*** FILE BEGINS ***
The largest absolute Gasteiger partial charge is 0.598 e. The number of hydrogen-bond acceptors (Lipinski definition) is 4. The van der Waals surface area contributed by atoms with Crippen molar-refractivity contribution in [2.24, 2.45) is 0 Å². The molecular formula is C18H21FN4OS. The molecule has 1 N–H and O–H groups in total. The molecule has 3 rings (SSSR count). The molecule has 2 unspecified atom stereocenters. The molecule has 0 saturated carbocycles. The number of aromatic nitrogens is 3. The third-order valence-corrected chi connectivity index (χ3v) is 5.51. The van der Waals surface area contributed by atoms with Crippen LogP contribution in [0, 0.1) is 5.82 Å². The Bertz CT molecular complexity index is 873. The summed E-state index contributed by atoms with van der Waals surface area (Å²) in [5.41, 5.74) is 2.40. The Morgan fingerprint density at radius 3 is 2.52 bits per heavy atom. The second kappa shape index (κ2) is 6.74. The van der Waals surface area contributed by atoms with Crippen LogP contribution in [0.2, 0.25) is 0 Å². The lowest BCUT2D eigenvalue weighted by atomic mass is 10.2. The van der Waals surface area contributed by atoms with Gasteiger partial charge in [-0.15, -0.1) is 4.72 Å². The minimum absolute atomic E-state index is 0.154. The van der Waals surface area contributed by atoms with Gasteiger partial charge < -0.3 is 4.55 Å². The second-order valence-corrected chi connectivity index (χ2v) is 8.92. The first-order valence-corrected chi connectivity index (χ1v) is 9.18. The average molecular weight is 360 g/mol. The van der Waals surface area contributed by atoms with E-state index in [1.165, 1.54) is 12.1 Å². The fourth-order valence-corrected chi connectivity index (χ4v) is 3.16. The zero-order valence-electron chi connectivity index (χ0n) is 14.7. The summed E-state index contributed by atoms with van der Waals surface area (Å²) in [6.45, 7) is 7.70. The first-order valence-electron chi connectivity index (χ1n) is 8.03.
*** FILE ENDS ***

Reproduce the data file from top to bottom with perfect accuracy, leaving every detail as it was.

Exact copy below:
The largest absolute Gasteiger partial charge is 0.598 e. The number of hydrogen-bond acceptors (Lipinski definition) is 4. The van der Waals surface area contributed by atoms with Crippen molar-refractivity contribution in [2.24, 2.45) is 0 Å². The molecular formula is C18H21FN4OS. The molecule has 1 N–H and O–H groups in total. The molecule has 3 rings (SSSR count). The molecule has 2 unspecified atom stereocenters. The molecule has 0 saturated carbocycles. The number of aromatic nitrogens is 3. The third-order valence-corrected chi connectivity index (χ3v) is 5.51. The van der Waals surface area contributed by atoms with Crippen LogP contribution in [0, 0.1) is 5.82 Å². The Bertz CT molecular complexity index is 873. The summed E-state index contributed by atoms with van der Waals surface area (Å²) in [5.41, 5.74) is 2.40. The Morgan fingerprint density at radius 3 is 2.52 bits per heavy atom. The second kappa shape index (κ2) is 6.74. The van der Waals surface area contributed by atoms with Crippen LogP contribution in [0.2, 0.25) is 0 Å². The lowest BCUT2D eigenvalue weighted by atomic mass is 10.2. The van der Waals surface area contributed by atoms with Gasteiger partial charge in [-0.15, -0.1) is 4.72 Å². The minimum absolute atomic E-state index is 0.154. The van der Waals surface area contributed by atoms with Gasteiger partial charge < -0.3 is 4.55 Å². The second-order valence-corrected chi connectivity index (χ2v) is 8.92. The first-order valence-corrected chi connectivity index (χ1v) is 9.18. The average molecular weight is 360 g/mol. The van der Waals surface area contributed by atoms with E-state index in [1.165, 1.54) is 12.1 Å². The fourth-order valence-corrected chi connectivity index (χ4v) is 3.16. The zero-order valence-electron chi connectivity index (χ0n) is 14.7. The summed E-state index contributed by atoms with van der Waals surface area (Å²) in [6.45, 7) is 7.70. The first-order valence-electron chi connectivity index (χ1n) is 8.03.